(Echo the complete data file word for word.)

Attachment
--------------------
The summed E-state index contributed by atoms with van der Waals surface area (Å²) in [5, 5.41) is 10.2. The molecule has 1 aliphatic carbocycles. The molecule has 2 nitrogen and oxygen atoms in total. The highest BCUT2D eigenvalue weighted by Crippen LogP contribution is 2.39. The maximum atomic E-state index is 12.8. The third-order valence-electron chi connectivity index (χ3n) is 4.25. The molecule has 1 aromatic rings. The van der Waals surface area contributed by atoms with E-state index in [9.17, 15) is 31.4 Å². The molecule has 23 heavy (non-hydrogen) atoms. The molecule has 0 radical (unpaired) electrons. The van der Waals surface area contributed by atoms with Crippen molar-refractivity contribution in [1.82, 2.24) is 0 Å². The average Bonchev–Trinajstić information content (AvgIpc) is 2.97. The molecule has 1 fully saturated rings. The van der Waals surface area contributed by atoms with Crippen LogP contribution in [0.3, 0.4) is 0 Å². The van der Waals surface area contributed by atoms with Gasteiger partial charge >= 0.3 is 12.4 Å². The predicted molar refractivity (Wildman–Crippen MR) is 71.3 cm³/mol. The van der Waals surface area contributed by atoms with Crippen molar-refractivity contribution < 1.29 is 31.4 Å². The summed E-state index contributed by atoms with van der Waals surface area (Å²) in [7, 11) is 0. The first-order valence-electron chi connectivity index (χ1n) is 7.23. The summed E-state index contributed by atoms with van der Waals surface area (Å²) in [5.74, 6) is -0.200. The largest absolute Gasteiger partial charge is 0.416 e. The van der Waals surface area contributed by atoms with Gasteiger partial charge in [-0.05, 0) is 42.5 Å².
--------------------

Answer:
The summed E-state index contributed by atoms with van der Waals surface area (Å²) in [5, 5.41) is 10.2. The molecule has 1 aliphatic carbocycles. The molecule has 2 nitrogen and oxygen atoms in total. The highest BCUT2D eigenvalue weighted by Crippen LogP contribution is 2.39. The maximum atomic E-state index is 12.8. The third-order valence-electron chi connectivity index (χ3n) is 4.25. The molecule has 1 aromatic rings. The van der Waals surface area contributed by atoms with E-state index in [9.17, 15) is 31.4 Å². The molecule has 23 heavy (non-hydrogen) atoms. The molecule has 0 radical (unpaired) electrons. The van der Waals surface area contributed by atoms with Crippen molar-refractivity contribution in [1.82, 2.24) is 0 Å². The average Bonchev–Trinajstić information content (AvgIpc) is 2.97. The molecule has 1 fully saturated rings. The van der Waals surface area contributed by atoms with Crippen LogP contribution in [0.3, 0.4) is 0 Å². The van der Waals surface area contributed by atoms with Gasteiger partial charge >= 0.3 is 12.4 Å². The predicted molar refractivity (Wildman–Crippen MR) is 71.3 cm³/mol. The van der Waals surface area contributed by atoms with Crippen molar-refractivity contribution < 1.29 is 31.4 Å². The summed E-state index contributed by atoms with van der Waals surface area (Å²) in [7, 11) is 0. The first-order valence-electron chi connectivity index (χ1n) is 7.23. The summed E-state index contributed by atoms with van der Waals surface area (Å²) in [5.74, 6) is -0.200. The largest absolute Gasteiger partial charge is 0.416 e. The van der Waals surface area contributed by atoms with Gasteiger partial charge in [-0.05, 0) is 42.5 Å².